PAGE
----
In the first in-depth study of the relationship between the suffrage campaign in Britain and World War I, Angela K.
Smith explores the links between these two defining moments of the early twentieth century.
Did the opportunities afforded by the war enable women finally and irrefutably to demonstrate their right to full citizenship? Or did World War I actually postpone women's enfranchisement?
Although the Suffrage Movement was divided by the outbreak of war, many women continued to campaign for the vote, producing a wide variety of fictional and nonfictional 'suffrage texts'.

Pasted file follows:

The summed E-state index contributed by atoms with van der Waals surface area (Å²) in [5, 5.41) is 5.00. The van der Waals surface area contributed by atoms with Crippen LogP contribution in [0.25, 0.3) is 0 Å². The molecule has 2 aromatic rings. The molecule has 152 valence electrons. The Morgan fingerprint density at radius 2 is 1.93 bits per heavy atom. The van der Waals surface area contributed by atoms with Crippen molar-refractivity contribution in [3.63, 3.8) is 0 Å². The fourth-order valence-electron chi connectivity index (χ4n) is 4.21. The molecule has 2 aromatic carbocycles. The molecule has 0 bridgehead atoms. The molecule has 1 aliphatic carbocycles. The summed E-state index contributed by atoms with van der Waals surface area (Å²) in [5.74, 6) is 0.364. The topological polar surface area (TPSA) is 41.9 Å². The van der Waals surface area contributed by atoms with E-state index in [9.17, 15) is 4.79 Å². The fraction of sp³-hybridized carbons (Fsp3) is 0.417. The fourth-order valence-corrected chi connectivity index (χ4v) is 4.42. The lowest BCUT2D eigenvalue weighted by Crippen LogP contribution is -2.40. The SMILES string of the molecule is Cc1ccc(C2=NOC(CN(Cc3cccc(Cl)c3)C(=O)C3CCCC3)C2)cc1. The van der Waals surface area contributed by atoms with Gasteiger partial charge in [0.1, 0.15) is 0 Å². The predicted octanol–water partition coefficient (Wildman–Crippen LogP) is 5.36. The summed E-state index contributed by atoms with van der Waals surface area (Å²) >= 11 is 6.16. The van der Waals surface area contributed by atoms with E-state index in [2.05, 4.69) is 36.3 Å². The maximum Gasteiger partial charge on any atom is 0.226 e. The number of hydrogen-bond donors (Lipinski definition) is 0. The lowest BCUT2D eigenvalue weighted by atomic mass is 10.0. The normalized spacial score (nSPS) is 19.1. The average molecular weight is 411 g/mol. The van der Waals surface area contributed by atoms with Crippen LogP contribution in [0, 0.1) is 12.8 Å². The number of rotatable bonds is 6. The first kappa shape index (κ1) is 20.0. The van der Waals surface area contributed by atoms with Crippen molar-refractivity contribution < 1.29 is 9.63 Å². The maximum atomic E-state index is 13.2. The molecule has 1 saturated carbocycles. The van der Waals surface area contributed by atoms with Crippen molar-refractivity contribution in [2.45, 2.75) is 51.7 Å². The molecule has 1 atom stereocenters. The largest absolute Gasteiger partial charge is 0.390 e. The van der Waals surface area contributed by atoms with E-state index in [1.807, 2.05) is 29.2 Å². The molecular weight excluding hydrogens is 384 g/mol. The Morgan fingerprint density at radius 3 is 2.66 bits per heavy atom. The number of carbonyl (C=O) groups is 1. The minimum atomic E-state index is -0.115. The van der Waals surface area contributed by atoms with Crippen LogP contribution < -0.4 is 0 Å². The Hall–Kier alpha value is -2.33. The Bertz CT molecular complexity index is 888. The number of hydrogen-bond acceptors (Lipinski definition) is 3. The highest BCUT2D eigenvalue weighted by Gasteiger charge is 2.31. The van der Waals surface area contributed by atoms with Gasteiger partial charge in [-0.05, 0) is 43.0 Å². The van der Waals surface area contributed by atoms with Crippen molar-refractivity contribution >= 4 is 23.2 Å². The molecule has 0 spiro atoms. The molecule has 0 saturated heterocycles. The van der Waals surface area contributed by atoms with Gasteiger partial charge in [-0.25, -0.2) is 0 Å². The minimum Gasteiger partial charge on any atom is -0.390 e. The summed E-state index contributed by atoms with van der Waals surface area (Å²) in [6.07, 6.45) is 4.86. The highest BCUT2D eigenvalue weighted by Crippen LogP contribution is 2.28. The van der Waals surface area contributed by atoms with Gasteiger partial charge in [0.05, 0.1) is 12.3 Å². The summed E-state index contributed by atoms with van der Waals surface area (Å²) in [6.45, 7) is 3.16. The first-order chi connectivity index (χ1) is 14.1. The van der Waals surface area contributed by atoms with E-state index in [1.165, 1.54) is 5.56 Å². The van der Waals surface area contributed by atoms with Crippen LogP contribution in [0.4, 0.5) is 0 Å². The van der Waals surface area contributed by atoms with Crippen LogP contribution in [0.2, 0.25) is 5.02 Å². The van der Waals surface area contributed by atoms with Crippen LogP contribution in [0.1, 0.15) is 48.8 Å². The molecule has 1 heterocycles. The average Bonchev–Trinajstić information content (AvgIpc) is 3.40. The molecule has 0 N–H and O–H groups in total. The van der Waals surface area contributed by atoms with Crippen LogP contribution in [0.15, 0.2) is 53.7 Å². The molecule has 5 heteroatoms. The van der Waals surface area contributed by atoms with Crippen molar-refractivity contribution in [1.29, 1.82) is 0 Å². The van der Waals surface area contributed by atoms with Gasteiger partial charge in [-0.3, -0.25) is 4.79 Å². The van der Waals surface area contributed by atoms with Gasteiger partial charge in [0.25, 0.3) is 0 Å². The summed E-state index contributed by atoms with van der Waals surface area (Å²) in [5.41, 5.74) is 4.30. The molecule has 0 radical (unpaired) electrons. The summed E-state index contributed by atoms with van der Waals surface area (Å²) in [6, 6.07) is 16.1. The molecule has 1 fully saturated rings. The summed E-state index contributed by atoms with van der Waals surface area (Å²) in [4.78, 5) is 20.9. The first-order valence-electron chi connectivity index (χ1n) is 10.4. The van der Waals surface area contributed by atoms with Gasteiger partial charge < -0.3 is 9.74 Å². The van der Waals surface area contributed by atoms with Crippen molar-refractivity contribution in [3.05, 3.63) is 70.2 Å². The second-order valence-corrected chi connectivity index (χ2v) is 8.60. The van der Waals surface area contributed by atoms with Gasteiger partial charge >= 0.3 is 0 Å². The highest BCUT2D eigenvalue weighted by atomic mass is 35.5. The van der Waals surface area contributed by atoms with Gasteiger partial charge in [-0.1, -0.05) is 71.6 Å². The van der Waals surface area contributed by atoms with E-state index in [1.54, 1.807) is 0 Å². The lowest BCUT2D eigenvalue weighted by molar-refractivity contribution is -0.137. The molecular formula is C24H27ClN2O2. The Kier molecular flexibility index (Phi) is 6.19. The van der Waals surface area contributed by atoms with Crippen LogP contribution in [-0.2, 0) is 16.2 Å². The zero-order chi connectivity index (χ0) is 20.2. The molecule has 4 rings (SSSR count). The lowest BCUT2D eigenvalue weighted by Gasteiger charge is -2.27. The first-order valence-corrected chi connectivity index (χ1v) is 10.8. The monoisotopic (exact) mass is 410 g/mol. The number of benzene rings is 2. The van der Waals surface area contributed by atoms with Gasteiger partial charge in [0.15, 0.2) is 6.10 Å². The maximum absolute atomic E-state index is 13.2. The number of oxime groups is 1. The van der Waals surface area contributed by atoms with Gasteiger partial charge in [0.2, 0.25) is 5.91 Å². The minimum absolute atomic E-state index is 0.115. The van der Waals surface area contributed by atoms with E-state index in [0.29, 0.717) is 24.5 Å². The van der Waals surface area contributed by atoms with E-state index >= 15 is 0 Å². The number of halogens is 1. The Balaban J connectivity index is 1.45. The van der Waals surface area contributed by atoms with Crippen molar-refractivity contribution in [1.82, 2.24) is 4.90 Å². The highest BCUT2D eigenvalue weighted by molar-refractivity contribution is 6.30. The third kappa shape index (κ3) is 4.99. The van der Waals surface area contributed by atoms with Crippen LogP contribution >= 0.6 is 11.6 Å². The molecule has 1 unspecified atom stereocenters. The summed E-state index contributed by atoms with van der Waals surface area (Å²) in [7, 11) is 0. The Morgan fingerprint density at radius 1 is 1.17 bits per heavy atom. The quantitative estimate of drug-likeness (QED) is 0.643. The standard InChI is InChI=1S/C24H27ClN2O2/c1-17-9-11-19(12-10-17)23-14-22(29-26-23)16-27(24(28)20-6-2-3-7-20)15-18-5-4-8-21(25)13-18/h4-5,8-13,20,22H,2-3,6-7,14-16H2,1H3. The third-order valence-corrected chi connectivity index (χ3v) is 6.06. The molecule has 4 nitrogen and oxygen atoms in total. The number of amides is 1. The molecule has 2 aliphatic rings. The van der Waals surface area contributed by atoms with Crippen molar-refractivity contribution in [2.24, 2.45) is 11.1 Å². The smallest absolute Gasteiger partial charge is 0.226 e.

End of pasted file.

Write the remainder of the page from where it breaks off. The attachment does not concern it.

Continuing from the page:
Whether the writing of these women demonstrated their patriotism, pacifism, or ambivalence, it formed an integral part of their political responses to the war.
Through textual/literary analysis of Suffrage magazines, wartime diaries, and a range of topical novels, Smith explores these responses within historical, social, and cultural contexts to understand the impact of the war on the success of the campaign in 1918 and the consequences for the years that followed.